Recent Blog Posts

Thuja plicata - Western Redcedar

  • Posted on: 18 January 2018

For our team the most memorable documentation of Thuja plicata occurred in the Pacific Northwest in a magnificent old-growth forest in the Olympic Peninsula. In the northwest, this tree can reach enormous sizes (exemplified by Quinalt Lake Cedar, height 53 m and trunk about 6 m in diameter, b.h.; data published by Robert Van Pelt, 2001).

Abies cilicica - Cilician Fir

  • Posted on: 16 September 2017

On a recent trip to Turkey our team was driving through the Toros mountains in the Akseki region. As the road was ascending the vegetation changed according to elevation and exposure, from mediterranean maquis to high-mountain mixed deciduous/evergreen shrub-forests and scrubs (pseudomaquis).


Abies gamblei - Gamble Fir

  • Posted on: 10 August 2017

If one goes on the web to search for information on the plant under the name Abies gamblei, very little descriptive account will be found...

 

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Abies alba - European White Fir

  • Posted on: 10 August 2017

A common and most easily met fir species of Europe, not counted Abies sibirica that occurs widely in the vast lands of eastern-northeastern Europe (bordered by the Ural mountains)...

 

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Cupressus dupreziana - Tarout

  • Posted on: 10 August 2017

Documenting such a unique species is a lifetime experience. This could happen for us in April 2003, organized with the kind help of the Embassy of Algeria in Budapest, and with the professional assistance of the Institut National De La Recherche Forestiere (INRF) in Cheraga, Alger...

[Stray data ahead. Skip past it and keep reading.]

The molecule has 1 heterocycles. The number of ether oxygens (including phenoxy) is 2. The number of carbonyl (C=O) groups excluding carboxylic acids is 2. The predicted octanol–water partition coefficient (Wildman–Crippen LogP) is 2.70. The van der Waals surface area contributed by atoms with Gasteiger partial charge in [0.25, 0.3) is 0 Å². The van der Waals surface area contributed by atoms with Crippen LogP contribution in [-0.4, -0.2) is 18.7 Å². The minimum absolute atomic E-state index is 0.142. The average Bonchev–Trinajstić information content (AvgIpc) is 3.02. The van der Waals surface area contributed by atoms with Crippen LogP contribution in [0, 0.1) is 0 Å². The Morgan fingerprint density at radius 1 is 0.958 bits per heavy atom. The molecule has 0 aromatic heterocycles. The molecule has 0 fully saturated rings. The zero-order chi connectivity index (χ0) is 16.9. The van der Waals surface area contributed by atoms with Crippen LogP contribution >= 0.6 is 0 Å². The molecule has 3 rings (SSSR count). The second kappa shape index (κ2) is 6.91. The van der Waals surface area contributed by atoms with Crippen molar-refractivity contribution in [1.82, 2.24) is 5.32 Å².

Fitzroya cupressoides - Alerce

  • Posted on: 3 July 2017

To document Fitzroya, the "redwood of the south" and the 'National Tree' of Chile, was another exciting task for our expedition in 1996. It was a real treat to work in the magnificent Araucaria forests – huge stands, many old trees, and incredibly beautiful scenery on the foothills of Volcán Llaima.


Lepidothamnus fonkii - Magellan Dwarf-cypress

  • Posted on: 3 July 2017

Lepidothamnus fonkii is the southernmost conifer in the world, reaching 55°S in the Magallanes region of Chile and Argentina's Patagonia and occurring in habitats from sea level to about 600 m.


Pseudotsuga menziesii var. glauca - Oaxacan Douglas-Fir

  • Posted on: 22 June 2017

In an article on our findings in Mexico we published this remarkable plant as Pseudotsuga menziesii var. oaxacana Debreczy & Rácz (Phytologia, 1995) but to accommodate this plant in the current understanding of the Douglas fir taxonomy, finally discussed it in Conifers Around the World within the long accepted variety name "var. glauca".


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